This week, the Louisiana Public Service Commission takes up the weighty matter of telephone books.
Will customers be allowed to opt for hearing that familiar “thump” in the driveway?
At our house, we’ll be opting to continue receiving the phone book, the one with the telephone numbers. If my wife had the lone vote, we’d be opting out. I think she uses an old phone book for zip codes, but uses electronic means for phone numbers.
I’d like to buy the phone company’s reason for wanting to discontinue the phone book, wait for it, TIME and MONEY, but I can’t remember the last time that argument saved me either TIME or MONEY. Somehow, the savings are never large enough to reach my watch or my wallet.
By watch, I mean wristwatch for those of you who use your pocket phones for the time or have opted to tell time by the tug of the planets.
By wallet, I mean the thing in my back pocket where I keep cash, driver’s license and a list of passwords for websites that replaced owner’s manuals, investment statements, health insurance plans and where I may go or not go to get my teeth cleaned.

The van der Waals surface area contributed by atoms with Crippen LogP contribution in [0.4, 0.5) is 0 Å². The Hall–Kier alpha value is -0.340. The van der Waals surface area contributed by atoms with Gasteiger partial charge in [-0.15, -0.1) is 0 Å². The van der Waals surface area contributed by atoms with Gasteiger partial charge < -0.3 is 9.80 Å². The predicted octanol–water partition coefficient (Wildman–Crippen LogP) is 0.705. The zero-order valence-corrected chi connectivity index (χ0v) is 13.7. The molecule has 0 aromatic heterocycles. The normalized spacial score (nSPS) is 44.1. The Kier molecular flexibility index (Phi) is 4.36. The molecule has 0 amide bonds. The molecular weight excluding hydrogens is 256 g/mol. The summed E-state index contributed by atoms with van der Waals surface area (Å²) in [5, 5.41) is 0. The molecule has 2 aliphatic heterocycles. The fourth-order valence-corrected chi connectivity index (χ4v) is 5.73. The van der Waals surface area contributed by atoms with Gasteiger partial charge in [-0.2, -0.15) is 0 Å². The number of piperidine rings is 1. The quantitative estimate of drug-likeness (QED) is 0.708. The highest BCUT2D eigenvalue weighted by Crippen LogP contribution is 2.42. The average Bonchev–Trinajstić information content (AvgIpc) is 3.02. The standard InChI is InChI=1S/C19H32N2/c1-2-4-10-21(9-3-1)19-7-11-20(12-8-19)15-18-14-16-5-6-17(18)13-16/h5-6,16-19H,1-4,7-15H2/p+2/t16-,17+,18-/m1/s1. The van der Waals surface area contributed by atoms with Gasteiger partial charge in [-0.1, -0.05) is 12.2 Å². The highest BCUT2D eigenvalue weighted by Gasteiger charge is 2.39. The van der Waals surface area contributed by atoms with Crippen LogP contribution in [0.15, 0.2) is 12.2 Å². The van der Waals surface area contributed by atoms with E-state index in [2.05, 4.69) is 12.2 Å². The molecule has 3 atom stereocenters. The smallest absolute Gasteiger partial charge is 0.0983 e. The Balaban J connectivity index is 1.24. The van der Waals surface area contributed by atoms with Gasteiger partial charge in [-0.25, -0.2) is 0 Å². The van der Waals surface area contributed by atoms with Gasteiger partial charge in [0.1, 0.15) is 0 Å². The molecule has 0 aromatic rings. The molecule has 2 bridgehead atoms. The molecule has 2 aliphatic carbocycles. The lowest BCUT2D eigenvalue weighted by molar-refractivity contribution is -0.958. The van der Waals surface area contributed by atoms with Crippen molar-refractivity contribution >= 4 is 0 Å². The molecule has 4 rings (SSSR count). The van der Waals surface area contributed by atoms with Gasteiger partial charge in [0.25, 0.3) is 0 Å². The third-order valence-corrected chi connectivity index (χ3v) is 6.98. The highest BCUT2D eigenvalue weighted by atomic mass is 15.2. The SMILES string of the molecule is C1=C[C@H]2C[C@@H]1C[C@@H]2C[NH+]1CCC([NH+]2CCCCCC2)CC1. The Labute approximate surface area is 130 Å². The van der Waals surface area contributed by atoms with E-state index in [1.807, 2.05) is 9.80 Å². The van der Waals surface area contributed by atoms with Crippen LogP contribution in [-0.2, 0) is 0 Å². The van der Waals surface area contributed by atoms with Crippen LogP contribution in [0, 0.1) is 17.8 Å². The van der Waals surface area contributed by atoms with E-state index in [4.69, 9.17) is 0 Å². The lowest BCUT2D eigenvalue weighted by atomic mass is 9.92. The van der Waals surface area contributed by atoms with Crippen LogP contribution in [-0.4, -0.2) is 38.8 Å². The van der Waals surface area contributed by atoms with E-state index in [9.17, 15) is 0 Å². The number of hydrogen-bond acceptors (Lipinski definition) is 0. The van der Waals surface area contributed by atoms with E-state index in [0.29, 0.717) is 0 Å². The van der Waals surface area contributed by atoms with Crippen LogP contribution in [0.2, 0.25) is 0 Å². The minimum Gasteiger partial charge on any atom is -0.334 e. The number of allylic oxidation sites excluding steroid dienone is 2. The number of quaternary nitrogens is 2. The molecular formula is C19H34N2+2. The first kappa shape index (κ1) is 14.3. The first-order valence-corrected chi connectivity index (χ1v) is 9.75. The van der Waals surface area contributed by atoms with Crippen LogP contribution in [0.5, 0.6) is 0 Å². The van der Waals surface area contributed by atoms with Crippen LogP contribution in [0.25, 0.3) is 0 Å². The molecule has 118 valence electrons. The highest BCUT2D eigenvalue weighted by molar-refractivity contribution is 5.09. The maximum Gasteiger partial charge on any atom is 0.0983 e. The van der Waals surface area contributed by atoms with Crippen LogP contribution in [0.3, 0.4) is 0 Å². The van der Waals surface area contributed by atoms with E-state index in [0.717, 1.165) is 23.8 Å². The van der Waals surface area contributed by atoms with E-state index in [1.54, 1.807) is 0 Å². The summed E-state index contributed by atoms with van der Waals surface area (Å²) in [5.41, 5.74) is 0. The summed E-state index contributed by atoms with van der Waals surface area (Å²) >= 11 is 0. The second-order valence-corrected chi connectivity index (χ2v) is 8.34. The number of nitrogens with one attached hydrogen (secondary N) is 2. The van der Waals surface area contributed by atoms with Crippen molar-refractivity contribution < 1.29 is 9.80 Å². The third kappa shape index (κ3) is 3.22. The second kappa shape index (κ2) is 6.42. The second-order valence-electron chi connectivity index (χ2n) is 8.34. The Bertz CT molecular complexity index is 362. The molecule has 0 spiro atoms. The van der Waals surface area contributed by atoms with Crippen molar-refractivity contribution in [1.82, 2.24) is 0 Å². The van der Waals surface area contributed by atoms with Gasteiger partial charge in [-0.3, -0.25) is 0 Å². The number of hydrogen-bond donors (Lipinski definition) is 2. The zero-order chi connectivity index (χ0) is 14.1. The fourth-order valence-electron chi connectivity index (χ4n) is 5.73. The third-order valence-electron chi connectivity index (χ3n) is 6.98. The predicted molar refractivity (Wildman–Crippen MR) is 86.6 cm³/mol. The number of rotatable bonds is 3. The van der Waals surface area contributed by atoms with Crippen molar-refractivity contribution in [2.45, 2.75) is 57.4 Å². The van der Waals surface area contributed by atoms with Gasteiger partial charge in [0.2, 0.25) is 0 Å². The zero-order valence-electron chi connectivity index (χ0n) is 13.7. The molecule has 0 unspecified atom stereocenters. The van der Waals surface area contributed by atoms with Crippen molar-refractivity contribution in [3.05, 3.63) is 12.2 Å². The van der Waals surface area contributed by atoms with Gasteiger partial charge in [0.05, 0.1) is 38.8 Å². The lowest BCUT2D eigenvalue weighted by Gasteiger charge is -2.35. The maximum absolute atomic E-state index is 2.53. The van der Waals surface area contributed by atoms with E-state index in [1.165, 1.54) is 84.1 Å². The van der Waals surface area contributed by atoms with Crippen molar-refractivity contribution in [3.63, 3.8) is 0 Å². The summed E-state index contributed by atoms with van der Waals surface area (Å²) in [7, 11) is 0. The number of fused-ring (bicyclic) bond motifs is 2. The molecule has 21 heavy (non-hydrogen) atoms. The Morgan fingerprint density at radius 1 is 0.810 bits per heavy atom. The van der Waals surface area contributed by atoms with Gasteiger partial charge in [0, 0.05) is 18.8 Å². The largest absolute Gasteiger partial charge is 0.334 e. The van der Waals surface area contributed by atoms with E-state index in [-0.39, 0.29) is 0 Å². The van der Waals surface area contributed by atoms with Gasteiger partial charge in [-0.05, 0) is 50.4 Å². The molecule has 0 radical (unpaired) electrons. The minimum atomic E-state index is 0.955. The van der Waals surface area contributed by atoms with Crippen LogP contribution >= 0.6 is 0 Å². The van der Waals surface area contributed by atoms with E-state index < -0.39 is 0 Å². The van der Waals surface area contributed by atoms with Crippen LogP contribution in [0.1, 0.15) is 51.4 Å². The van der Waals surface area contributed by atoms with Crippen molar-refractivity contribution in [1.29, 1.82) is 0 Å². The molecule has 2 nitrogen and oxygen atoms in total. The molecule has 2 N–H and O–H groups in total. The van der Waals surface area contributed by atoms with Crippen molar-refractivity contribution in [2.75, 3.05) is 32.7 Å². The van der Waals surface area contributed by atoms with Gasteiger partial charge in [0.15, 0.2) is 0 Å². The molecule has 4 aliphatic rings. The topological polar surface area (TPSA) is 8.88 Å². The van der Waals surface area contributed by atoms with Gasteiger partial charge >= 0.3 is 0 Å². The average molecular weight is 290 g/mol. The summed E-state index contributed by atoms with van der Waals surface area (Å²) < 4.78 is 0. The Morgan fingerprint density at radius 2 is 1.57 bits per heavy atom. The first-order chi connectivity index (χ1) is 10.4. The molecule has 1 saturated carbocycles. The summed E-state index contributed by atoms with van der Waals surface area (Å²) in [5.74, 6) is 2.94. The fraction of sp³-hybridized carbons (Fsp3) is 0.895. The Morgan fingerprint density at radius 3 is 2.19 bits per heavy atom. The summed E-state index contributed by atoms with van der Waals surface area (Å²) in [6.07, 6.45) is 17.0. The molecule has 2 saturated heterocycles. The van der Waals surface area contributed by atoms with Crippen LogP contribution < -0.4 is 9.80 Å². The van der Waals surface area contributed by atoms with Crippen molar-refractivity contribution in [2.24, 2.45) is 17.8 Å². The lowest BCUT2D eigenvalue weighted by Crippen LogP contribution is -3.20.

The Yellow Pages, the real ones and the fake ones, will continue to plop into my life, I suppose, because they make money.
This is funny. I can’t remember the last time I used the Yellow Pages.
Oh, right. I cut the lawyer’s magnet ad into pieces to use as refrigerator note holders.
(Take it, Heloise.)
Some of us find the White Pages a convenient way to look up numbers. Most likely, we use the phone book in places where there are tables or counters to support them, though I’ll use my lap in a pinch.
I like a little kookiness, but I admit that I’d find a phone user who carries the book around in a knapsack not someone I’d want to lunch with.
Some of us, who are pretty normal in our own way, think technology often inconveniences some people as it, what, conveniences others?
I am the proud owner of the last telephone book published by LSU. It grows increasingly useless for looking up faculty and staff at home, but most of the numbers for departments, colleges and business offices are good.
Soon, as the mother of Louisiana universities shrinks, we’ll be ringing a woman in a little room behind the tiger’s cage to say, “Gladys, This is (caller’s name). Give me Arts and Sciences, please.”
Campus Information is a working number. Sort of.
Call it, (225) 578-3202. You’ll get a menu, a long menu, before being sent to a website for another menu. Stay on the line a long time, and you’ll be invited to hit the pound sign. I pounded pound. A human being answered.
A young woman told me that people still call for phone numbers and that LSU humans will look up those numbers “using the computer just as you can.”
The LSU human laughed, maybe to soften what, upon instant reflection, may have sounded harsh to a local Third World caller.
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